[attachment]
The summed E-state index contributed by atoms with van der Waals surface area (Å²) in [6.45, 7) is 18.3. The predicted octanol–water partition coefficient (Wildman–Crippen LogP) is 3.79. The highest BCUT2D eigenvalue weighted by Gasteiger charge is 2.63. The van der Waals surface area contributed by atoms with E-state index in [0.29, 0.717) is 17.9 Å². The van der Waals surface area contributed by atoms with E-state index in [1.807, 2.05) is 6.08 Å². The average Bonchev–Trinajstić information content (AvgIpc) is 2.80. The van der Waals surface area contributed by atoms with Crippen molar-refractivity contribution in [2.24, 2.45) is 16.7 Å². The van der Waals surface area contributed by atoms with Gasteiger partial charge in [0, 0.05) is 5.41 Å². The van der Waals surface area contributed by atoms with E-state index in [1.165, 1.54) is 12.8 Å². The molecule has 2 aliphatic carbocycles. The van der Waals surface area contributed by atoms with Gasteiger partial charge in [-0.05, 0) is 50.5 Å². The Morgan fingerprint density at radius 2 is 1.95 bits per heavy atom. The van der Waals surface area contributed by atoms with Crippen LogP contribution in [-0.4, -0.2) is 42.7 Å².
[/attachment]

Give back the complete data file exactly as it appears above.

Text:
The summed E-state index contributed by atoms with van der Waals surface area (Å²) in [6.45, 7) is 18.3. The predicted octanol–water partition coefficient (Wildman–Crippen LogP) is 3.79. The highest BCUT2D eigenvalue weighted by Gasteiger charge is 2.63. The van der Waals surface area contributed by atoms with E-state index in [0.29, 0.717) is 17.9 Å². The van der Waals surface area contributed by atoms with E-state index in [1.807, 2.05) is 6.08 Å². The average Bonchev–Trinajstić information content (AvgIpc) is 2.80. The van der Waals surface area contributed by atoms with Crippen molar-refractivity contribution in [2.24, 2.45) is 16.7 Å². The van der Waals surface area contributed by atoms with Gasteiger partial charge in [0, 0.05) is 5.41 Å². The van der Waals surface area contributed by atoms with E-state index in [1.165, 1.54) is 12.8 Å². The molecule has 2 aliphatic carbocycles. The van der Waals surface area contributed by atoms with Gasteiger partial charge in [-0.05, 0) is 50.5 Å². The Morgan fingerprint density at radius 2 is 1.95 bits per heavy atom. The van der Waals surface area contributed by atoms with Crippen LogP contribution in [-0.4, -0.2) is 42.7 Å².